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Cultivating Plants

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Introduction to Aquaponics
Kirk Gordon

Hydroponics and aquaponics are very similar in every way except
hydroponics requires the addition of fertilizer and there's no
fish in the nutrient solution.

In aquaponics, plants and fish live a symbiotic life with the
fish feeding the plants, and the plants cleaning and filtering
the fish's environment.

The fish waste becomes the plant's food source, consequently, the
plants' roots filter the water and keep the tank clean. In
essence, aquaponics could be considered a miniature ecosystem
because both plants and fish are thriving in the same

Aquaponics offer benefits to both Gardener's and Fish Farmers.
Fish Farmers may utilize aquaponics if they have difficulty
disposing the nutrient rich fish water, while hydroponics growers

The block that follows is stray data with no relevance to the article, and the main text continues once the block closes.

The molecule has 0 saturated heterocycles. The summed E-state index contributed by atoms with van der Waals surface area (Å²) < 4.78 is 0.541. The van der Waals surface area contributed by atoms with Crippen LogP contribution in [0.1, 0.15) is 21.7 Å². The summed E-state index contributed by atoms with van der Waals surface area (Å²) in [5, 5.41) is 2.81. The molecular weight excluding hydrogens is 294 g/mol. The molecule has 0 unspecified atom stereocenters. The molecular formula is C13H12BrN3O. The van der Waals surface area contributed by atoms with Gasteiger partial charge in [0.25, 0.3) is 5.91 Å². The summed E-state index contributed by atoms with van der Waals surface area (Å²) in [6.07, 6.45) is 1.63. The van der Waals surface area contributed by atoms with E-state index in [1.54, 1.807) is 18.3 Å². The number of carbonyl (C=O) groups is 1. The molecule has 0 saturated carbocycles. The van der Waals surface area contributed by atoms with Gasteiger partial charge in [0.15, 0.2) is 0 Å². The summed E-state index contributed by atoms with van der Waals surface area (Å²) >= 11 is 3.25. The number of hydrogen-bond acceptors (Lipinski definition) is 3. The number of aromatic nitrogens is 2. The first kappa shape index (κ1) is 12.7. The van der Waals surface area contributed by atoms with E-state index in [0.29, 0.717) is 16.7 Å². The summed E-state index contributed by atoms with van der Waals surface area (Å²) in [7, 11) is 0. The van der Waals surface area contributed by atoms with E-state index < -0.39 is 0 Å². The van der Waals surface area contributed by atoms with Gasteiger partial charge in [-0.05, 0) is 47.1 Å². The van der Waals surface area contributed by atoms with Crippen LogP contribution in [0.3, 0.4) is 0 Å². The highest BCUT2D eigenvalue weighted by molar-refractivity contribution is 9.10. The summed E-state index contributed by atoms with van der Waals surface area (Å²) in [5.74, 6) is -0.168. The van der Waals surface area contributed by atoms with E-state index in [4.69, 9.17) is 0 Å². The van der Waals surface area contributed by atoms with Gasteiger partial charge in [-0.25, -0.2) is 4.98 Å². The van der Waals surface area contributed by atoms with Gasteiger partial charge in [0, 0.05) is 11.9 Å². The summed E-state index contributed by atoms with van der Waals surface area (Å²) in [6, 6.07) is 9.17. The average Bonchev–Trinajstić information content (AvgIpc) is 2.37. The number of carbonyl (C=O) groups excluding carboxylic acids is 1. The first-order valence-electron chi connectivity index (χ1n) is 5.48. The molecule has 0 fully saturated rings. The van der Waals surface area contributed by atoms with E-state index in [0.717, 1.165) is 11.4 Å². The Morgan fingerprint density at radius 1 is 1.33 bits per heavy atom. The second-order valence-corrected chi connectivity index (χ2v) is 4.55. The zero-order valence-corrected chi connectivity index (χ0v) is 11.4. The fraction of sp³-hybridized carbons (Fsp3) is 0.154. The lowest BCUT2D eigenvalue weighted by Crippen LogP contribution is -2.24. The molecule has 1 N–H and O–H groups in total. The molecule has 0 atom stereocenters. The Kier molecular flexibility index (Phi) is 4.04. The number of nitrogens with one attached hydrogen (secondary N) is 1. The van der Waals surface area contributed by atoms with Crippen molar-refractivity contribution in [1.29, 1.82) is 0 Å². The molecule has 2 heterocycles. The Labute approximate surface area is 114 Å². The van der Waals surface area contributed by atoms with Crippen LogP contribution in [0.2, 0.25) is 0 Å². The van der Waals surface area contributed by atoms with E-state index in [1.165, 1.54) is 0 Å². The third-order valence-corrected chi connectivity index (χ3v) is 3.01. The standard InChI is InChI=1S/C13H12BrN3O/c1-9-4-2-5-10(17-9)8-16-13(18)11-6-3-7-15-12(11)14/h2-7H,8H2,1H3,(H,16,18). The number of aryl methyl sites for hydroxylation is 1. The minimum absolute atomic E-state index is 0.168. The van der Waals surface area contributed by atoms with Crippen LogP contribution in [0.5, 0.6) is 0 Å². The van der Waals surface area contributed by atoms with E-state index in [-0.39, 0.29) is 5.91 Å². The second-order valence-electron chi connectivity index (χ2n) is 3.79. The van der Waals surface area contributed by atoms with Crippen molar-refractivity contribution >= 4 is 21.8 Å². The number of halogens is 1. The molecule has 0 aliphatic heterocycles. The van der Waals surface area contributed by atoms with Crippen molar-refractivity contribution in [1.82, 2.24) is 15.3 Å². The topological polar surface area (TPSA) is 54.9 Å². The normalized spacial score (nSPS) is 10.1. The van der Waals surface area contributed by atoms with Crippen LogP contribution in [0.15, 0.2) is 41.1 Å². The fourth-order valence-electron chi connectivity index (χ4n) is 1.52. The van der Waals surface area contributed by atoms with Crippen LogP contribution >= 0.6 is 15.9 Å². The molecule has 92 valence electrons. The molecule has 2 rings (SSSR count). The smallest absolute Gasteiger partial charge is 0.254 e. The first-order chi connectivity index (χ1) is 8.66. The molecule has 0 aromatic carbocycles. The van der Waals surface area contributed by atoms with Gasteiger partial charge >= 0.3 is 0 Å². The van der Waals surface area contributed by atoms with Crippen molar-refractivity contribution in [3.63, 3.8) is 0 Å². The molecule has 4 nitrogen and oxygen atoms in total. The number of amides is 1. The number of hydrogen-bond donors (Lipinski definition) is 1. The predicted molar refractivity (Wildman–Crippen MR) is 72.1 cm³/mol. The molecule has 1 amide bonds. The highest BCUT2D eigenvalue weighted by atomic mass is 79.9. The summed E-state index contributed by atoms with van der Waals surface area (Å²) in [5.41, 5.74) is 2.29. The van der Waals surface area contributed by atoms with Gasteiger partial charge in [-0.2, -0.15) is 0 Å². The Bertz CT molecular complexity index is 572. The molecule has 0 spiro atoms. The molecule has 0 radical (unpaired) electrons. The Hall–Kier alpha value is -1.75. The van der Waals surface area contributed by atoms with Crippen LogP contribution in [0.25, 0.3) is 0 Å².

benefit from having a constant supply of free plant food -
eliminating the need to purchase commercial fertilizers.

Unlike hydroponics or aeroponics, aquaponics is still a
relatively new cultivation technique. As more technology is
developed and the process is refined, it could potentially become
a space and money saving process for producing fish, vegetables
and herbs.

In hydroponics and aeroponics applications, the nutrient solution
needs to be prepared - measured, mixed, and then added to the
reservoir. In aquaponics, there's no mixing fertilizer involved,
making it a great way for beginners to cultivate plants. Only the
fish needs to be fed.

The number of commercial applications utilizing aeroponics is
still very limited. A number of universities globally are
currently exploring the science of aquaponics to advance this
extreme cultivation technique. Aquaponics is currently being used
in areas where the fish population is declining and/or their food
supply must be imported.

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